There is often some confusion by customers that I speak to about VMware vCloud about how and where the “Catalogs” function becomes useful as well as how we deal with external dependancies, specifically Active Directory. Mainly the catalog question stems from the traditional thinking of vCenter “Templates” and what we know and love about them. However in reality although you can create basic templates in the catalogs of vCloud Director, there is some much more powerful things you could potentially do with them. We also need to see how different catalog items can be leveraged and deployed, built upon, and re-submitted back to the same or even a different catalog. One key thing to remember is that unlike vCenter templates, items in the vCloud Director catalogs that are published can be deployed to ANY vCenter that is controlled by vCloud Director.
Let’s stop and think aout that for just a minute as it relates to the enterprise private cloud specifically. Up to now we have never really seen a good way to share templates across multiple vCenters. Trust me I have tried some creative means to that end, and all of them have fallen short, mostly because each vCenter has it’s own database. Now with vCloud Director in place you can upload items to the catalog that can be made available to multiple Organizations and therefore deployed to any number of vCenters hosting Virtual Datacenters. This also means you are maintaing a minimal number of these items for updates, unlike with vCenter templates where each vCenter must have it’s own registered version of the VM. So all this got me thinking about the Enterprise Customers and what really becomes useful in the catalog constructs. Catalogs combined with the power of the vCloud network stack can provide some very interesting use cases for your POC but also some interesting challenges with those pesky existing external dependencies.
The “Admin” or “Master” Catalogs
Generally I see most customer stand up what they call the “Master” or “Admin” Catalog in vCloud Director hosted inside a “IT” organization with a specific vDC. If you have noticed when you add items to the catalog you still need to specific a vDC to host the vApps or ISO Images. Based on showback and chargeback most folks like to have these in their own vDC so they can track usage to the “IT Service Provider”, but not actually charge ant particular Organization. This Organization also has rights to publish their catalogs to everyone else to consume. This approach is to provide approved vApps to the consumers that are maintained by someone in IT. Now the question comes up of how many of these master catalogs should we have? Well some companies have one others do a breakdown like this so they can neatly organize things and the initial catalogs are usually SINGLE Virtual Machine vApps.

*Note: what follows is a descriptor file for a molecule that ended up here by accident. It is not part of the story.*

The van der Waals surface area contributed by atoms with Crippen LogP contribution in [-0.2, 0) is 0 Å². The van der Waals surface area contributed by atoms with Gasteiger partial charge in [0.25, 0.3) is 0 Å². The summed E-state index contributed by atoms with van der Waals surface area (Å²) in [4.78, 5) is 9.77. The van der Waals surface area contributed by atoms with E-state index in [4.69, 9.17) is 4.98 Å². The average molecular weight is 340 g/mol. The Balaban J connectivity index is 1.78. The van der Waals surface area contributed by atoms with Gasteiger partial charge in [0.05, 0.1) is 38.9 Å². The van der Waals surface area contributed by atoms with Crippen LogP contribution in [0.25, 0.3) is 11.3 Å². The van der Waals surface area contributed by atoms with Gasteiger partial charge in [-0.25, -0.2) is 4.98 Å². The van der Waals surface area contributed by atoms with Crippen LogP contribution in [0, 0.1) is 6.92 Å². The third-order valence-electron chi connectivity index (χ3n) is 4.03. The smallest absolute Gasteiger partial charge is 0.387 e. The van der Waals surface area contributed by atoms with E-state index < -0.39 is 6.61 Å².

Single Virtual Machine vApp Examples:
- Base Linux Operating Systems
- May include 32-bit and 64-bit versions
- Different Distributions
- Base Windows Operating Systems
- May include 32-bit and 64-bit versions
- Includes both Server and Desktop Operating Systems
- Linux Web Servers
- Apache or other web servers pre-installed
- Windows Web Servers
- Windows Database Servers
- May include various release like 2005 or 2008 preinstalled
- Oracle for Windows Pre-installed
- Linux Database Servers
- May include different Oracle versions installed
We will talk about ways to get all these built from a process flow at a later date but it is based on a building block approach. I want to also touch on a concept of what I call “Utility” base vApps that usually end up being more than one Virtual Machine in the vApp and are setup to be used for specific purposes. These vApps may only be allowed to be deployed by a system admin to an organization so they may or may not be published. The intent of these Master Catalog items is to provide system user controlled functions so the users in the Organization can leverage them, but not make changes to them. The two that really stand out are Active Directory and some sort of web load balancing, (Provided you have not upgraded your vShield licensing to support that feature).
Multi-Virtual Machine vApps:
- Windows Active Directory vApp
- Two windows machines with pre-requisites installed to run DCPROMO like DNS
- These would still require post deployment configuration
- Custom Virtual Disk configurations
- Usually connected to an “External” network on deployment
- Load Balancer vApp
- Two VIrtual Appliances for an Organization to use
- Usually connected to an “External” Network
Enterprise vApp Networking Concepts:
In order to really understand how to bring these two things together let’s review a little of the vCloud Director networking concepts and you might see why this has become a head scratcher for many enterprises deploying a private cloud. For the service providers hosting customers this is usually not a big issue and makes the most sense because isolation is cut and dry. For the purposes of the discussion et’s focus on Active Directory since that is the most common thing that comes up. I think we have all see the diagram below in one form or another but what I have added is what we sometimes forget especially in an enterprise. There are actual Active Directory servers on the corporate network somewhere in most cases I have run into. However from the diagram below…..only ONE Virtual machine can actually reach AD. The others are by definition of vCloud networking Isolated on the Org network as indicated by the connections. Because of this most enterprises doing a POC tend to make all their vApp connections “Direct External” connections to the corporate network in some way so that Virtual Machines can join the domain or even get to DNS. So when we look at this picture, what can we do to make things work a little bit better while maintaining network abstraction between organizations in an enterprise.